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Jail gets right name, wrong guy

Manatee County, Florida -- They share the same name, the same Valentine's Day birthday and even got busted on the same traffic violation for driving without a valid drivers license.

But that's probably all 26-year-olds Valentin Garcia of Marion County and Valentin Garcia of Wimauma had in common until a case of mistaken identity not only intertwined their court records, but landed one of them wrongfully behind bars.

There's also a difference of four inches in their height.

"I can understand where a mix-up could be made on the street, but we have a mix-up being made in the jail and that's kind of where it becomes an issue," said Jordan Tawil, an attorney representing Valentin Garcia of Marion County.

The mix-up started back in 2009 when Valentin Garcia of Wimauma was pulled over for driving without a valid driver's license.

He was given a traffic citation, which had his thumbprint on it, and was given a notice to appear in court.

According to court documents, Valentin of Wimauma hired Plant City attorney Ron Tulin to represent him in this traffic case, which he pleaded not guilty to.

But, he failed to show up for his January 2010 court date, possibly due to an open warrant for his arrest in Hillsborough County for aggravated battery.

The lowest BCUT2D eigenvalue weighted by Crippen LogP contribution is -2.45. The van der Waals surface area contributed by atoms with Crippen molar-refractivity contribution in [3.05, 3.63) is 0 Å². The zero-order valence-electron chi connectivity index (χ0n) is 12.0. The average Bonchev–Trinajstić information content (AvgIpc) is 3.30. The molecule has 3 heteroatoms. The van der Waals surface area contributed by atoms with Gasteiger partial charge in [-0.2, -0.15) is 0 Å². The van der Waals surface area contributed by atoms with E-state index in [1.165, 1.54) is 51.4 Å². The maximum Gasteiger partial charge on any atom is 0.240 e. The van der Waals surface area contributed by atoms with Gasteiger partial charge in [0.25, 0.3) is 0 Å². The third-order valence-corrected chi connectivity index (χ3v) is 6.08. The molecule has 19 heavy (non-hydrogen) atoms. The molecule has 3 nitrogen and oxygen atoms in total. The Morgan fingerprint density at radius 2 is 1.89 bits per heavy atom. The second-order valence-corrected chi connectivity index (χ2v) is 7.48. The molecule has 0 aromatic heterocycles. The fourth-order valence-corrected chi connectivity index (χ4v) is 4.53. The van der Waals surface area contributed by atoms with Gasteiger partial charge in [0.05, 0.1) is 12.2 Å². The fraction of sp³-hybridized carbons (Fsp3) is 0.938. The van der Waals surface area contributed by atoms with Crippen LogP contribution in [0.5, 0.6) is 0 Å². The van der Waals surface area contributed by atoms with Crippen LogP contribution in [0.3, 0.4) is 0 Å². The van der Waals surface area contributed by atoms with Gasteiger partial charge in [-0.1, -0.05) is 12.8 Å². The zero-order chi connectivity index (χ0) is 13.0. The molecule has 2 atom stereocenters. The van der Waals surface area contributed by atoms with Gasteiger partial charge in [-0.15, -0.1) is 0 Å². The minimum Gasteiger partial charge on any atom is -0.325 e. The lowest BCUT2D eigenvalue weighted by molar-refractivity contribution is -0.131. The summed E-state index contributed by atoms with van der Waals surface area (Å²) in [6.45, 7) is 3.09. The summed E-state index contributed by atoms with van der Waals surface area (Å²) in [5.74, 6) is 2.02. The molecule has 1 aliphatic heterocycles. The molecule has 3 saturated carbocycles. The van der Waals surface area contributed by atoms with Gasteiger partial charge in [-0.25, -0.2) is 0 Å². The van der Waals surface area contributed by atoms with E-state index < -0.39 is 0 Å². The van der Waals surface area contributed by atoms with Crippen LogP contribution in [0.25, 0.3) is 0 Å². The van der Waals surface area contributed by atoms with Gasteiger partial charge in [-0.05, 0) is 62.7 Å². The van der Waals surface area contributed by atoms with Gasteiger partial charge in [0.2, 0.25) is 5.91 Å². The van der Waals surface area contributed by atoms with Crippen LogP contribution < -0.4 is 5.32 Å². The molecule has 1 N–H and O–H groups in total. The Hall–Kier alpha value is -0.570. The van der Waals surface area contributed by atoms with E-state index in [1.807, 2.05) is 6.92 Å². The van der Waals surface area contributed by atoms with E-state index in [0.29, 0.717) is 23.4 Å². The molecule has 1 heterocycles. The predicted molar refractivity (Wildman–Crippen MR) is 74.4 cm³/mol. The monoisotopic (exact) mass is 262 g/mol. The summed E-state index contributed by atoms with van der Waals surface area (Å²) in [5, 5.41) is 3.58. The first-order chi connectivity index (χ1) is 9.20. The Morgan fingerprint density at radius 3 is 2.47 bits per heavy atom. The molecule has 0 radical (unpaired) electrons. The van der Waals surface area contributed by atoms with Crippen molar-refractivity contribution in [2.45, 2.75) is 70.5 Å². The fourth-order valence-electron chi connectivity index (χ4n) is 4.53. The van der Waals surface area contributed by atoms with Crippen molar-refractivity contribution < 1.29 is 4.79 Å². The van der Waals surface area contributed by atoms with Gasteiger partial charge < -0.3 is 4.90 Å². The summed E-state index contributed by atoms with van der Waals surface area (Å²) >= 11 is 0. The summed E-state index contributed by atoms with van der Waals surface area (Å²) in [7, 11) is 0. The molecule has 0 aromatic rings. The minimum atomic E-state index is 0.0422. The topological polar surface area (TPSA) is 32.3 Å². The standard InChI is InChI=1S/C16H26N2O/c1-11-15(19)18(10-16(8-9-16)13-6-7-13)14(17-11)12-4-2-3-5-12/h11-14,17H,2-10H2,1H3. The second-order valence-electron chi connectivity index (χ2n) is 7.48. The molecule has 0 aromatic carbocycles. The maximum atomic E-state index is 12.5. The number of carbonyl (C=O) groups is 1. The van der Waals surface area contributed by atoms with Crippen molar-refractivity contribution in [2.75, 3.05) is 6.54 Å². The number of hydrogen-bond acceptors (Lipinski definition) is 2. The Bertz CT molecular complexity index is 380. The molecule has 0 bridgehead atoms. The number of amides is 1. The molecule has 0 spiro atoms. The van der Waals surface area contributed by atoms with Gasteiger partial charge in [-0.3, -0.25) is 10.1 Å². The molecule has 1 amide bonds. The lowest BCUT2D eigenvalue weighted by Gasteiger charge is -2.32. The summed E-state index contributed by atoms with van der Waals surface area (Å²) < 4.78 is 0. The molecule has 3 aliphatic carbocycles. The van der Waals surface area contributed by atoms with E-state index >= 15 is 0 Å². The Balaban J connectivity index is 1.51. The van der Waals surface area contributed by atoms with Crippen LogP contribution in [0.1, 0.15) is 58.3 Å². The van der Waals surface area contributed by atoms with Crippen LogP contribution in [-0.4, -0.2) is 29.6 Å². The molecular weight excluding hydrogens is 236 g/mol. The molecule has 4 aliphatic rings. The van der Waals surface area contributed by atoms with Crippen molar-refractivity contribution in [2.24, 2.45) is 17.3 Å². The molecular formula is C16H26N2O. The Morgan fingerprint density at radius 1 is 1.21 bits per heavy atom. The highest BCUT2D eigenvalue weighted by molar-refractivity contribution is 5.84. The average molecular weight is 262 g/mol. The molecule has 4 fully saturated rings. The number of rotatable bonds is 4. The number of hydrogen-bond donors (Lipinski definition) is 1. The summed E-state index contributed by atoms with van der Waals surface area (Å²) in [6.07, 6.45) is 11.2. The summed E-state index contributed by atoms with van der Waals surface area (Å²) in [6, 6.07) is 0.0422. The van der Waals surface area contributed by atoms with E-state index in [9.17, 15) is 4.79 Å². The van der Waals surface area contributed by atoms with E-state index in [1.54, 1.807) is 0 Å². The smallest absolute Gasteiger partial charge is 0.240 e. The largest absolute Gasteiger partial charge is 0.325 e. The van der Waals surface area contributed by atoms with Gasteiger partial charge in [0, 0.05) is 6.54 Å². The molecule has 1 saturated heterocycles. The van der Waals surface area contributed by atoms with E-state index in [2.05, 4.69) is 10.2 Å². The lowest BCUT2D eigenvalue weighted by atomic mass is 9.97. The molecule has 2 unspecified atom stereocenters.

The judge issued a bench warrant for his arrest with a $1,000 bond.

In July of 2010, Valentin of Marion County was pulled over by a state trooper and taken into custody for driving without a valid driver's license.

It was determined then there was a warrant for Valentin Garcia's arrest out of Marion County.

Problem is, they had the wrong guy.

Valentin of Marion County was transported to the Manatee County Jail in August and remained in the jail for about a month when Tulin received notice that his client had been arrested.

He declined to talk on camera, but says when he checked the case with jail booking, he realized the mug shot of the man serving time for his client's warrant was not his client. So, he contacted the jail and the State Attorney's Office to let them know of the mix-up.

"I understand there are some procedures they use to make sure they have the right person when they do and it remains to be seen whether those procedures were properly followed," said Tawil.

The Marion and Manatee County jails tell 10 News it is procedure to fingerprint people anytime they are booked. Those fingerprints are then scanned through state and national fingerprint databases.

It's not clear how the prints didn't come back as a match to the right Garcia.

A memo from the Manatee County Sheriff's Office states the fingerprint on a copy of the original traffic citation appeared to be redacted so much so it was impossible to tell whether a fingerprint was placed on it.

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